Have you ever felt overwhelmed by a long-term large assignment or a test to study for? If so, when you felt this way, did you sit down and grind through the assignment or studying until you finished? Or did you procrastinate and then stay up all night the day before to do it, and likely not do a good job? I believe a major cause of this phenomenon is setting improper or ineffective goals for ourselves.
When we set broad and far-reaching goals for ourselves, we often do not know where to start and thus feel overwhelmed. For example, this quarter I had to write a 1,200+ word literature review-type paper for UWP 102B. I could write about any topic I wanted in the biological sciences.
At first, I felt overwhelmed; I did not know what to write about, where to do research, what to argue, etc. In this mental state, I could not write or even prepare to write the paper. Because my mind was full of worry and feelings of hopelessness, I felt like giving up and distracting myself with something else, procrastinating.
Instead, I divided the large, overwhelming goal of completing the paper into smaller, manageable goals. First, I found a topic that I was interested in. Second, I gathered research articles about my chosen topic. Third, I analyzed those research articles to put them into a coherent body of knowledge. Fourth, I drew an arguable conclusion from that body of research. Fifth, I wrote an outline of what I would argue and my supporting evidence. Finally, I wrote the paper.
While the overall goal of writing the paper from nothing seemed hopeless, each of the six sub-goals was manageable and achievable. Thus, by mentally identifying and organizing the steps I had to take to achieve my ultimate goal, my anxiety disappeared.
Similarly, if you were going on a road trip to Las Vegas, you would probably look at a map first to plan your route; you wouldn’t just get in your car and start driving.
Many of us commit a different but common error with goal setting: we, sometimes unconsciously, change our goal and then become frustrated that we did not accomplish the new goal.
For example, many times, friends have told me that they went to office hours to ask about a specific concept but left frustrated by the professor’s attitude or perceived condescension. In response, I ask, “Did the professor answer your question?” If the professor did not, then the student is rightly frustrated that he or she did not achieve his or her goal.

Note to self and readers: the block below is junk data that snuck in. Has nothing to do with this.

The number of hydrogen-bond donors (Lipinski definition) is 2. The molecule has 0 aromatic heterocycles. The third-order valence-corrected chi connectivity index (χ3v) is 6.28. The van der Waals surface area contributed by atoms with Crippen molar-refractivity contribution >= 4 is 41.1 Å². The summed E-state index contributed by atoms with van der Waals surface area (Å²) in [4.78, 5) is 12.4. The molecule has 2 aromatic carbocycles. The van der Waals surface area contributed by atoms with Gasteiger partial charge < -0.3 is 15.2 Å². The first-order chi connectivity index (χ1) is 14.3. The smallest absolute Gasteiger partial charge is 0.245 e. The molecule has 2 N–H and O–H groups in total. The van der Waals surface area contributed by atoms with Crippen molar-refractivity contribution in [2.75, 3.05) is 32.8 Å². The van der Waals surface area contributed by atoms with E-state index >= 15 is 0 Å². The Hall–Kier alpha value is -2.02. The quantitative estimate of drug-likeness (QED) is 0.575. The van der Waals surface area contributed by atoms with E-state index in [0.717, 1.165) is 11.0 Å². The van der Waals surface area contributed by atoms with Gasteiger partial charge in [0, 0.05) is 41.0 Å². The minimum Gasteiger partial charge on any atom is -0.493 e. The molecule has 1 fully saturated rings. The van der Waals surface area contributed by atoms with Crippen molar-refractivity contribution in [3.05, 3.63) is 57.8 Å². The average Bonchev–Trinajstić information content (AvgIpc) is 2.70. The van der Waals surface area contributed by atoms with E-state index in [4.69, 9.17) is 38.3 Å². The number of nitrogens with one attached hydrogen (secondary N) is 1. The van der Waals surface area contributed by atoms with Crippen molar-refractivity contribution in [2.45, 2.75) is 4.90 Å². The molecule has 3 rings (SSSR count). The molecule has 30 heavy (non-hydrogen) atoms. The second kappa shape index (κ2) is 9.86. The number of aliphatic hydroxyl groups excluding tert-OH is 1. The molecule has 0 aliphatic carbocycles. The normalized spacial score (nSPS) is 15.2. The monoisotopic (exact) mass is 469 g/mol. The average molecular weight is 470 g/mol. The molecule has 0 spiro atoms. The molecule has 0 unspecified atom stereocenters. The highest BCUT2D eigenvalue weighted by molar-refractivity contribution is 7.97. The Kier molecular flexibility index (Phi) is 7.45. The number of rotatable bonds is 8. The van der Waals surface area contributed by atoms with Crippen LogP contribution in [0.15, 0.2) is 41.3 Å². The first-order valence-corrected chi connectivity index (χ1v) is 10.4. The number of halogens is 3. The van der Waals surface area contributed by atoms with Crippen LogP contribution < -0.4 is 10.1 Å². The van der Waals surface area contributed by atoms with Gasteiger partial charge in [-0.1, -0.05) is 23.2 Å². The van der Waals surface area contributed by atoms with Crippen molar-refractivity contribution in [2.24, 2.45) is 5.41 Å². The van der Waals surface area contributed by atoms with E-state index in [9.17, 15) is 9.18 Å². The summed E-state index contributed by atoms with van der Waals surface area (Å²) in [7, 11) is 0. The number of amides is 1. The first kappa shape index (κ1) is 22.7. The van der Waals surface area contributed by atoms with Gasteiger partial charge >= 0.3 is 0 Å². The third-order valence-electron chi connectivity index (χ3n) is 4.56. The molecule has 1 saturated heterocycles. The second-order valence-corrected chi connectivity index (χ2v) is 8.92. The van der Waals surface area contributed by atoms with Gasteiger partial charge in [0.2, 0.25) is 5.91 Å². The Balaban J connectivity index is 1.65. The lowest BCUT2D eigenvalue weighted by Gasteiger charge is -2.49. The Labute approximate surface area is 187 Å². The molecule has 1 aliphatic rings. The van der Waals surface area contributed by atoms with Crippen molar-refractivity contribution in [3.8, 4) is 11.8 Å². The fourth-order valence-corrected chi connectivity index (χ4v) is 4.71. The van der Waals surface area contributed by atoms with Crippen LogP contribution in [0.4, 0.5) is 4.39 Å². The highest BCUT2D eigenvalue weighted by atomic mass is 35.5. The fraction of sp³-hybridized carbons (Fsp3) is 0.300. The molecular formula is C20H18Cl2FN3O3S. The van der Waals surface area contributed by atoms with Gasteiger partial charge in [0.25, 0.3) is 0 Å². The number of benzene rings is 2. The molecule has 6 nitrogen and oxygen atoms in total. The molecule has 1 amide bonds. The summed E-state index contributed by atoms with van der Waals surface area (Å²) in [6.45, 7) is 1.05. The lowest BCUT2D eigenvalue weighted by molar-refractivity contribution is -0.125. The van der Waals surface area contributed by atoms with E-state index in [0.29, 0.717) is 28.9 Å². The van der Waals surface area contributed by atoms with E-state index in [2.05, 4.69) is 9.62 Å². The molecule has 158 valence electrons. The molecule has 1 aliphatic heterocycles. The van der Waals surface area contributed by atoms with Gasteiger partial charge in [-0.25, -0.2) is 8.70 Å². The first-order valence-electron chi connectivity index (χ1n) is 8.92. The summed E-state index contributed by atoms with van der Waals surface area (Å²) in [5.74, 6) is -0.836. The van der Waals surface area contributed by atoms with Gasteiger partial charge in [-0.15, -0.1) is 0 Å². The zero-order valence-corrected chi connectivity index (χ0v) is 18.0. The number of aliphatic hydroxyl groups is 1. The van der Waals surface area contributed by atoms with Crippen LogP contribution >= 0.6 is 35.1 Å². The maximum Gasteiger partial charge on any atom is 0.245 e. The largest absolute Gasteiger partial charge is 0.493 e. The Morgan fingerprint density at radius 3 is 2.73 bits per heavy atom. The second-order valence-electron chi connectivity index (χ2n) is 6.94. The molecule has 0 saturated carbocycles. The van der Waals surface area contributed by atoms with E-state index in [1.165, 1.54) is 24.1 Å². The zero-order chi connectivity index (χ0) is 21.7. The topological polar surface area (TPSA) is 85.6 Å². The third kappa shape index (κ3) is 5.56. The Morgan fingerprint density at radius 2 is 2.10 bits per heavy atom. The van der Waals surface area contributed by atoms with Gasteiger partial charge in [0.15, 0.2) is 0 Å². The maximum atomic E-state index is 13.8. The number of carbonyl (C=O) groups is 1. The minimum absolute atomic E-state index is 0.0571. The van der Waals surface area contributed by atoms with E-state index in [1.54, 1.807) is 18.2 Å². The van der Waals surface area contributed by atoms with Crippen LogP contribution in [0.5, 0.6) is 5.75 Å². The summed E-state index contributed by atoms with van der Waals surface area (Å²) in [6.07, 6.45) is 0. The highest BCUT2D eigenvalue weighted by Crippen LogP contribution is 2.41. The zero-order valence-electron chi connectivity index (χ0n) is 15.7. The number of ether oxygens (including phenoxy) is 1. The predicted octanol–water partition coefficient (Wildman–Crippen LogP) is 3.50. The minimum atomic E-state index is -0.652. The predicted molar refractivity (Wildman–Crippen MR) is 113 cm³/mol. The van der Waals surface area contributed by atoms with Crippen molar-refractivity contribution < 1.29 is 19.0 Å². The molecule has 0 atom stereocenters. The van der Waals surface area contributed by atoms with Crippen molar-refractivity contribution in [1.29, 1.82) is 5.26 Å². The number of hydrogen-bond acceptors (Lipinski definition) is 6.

However, many times the students answer that the professor indeed answered their question but they were still frustrated with the professor. Notice the goal switch: the student went in with the conscious goal of asking a question but left unhappy that a different goal was not achieved.
If you notice this goal switch happening to you, first ask yourself what your unconscious goal was, and then ask yourself why you have that goal. Possibly, my friends went with the unconscious goal of wanting approval and thus an ego boost from the professor, which only bubbled up to conscious awareness when it was not met.
If you experience this scenario in office hours, think of the reverse case. If you went to a party to have fun, would you leave frustrated that you didn’t learn anything about chemical bonding? The office hours scenario is the same way: if you went to office hours to learn about chemical bonding, would you leave frustrated that you didn’t have fun?
Setting goals for yourself is highly effective if the goals feel achievable. Challenging goals are achievable, but overwhelming goals feel impossible. Goals can be as simple as “This afternoon I will do the laundry, clean my room and then do my homework. After I finish those three tasks, I will play for the rest of the day.”
Mentally organizing ourselves with goals greatly helps to increase our productivity and reduce our anxiety. As the saying goes, if you fail to plan, you plan to fail.
To share how you set goals for yourself, contact WILLIAM CONNER at firstname.lastname@example.org.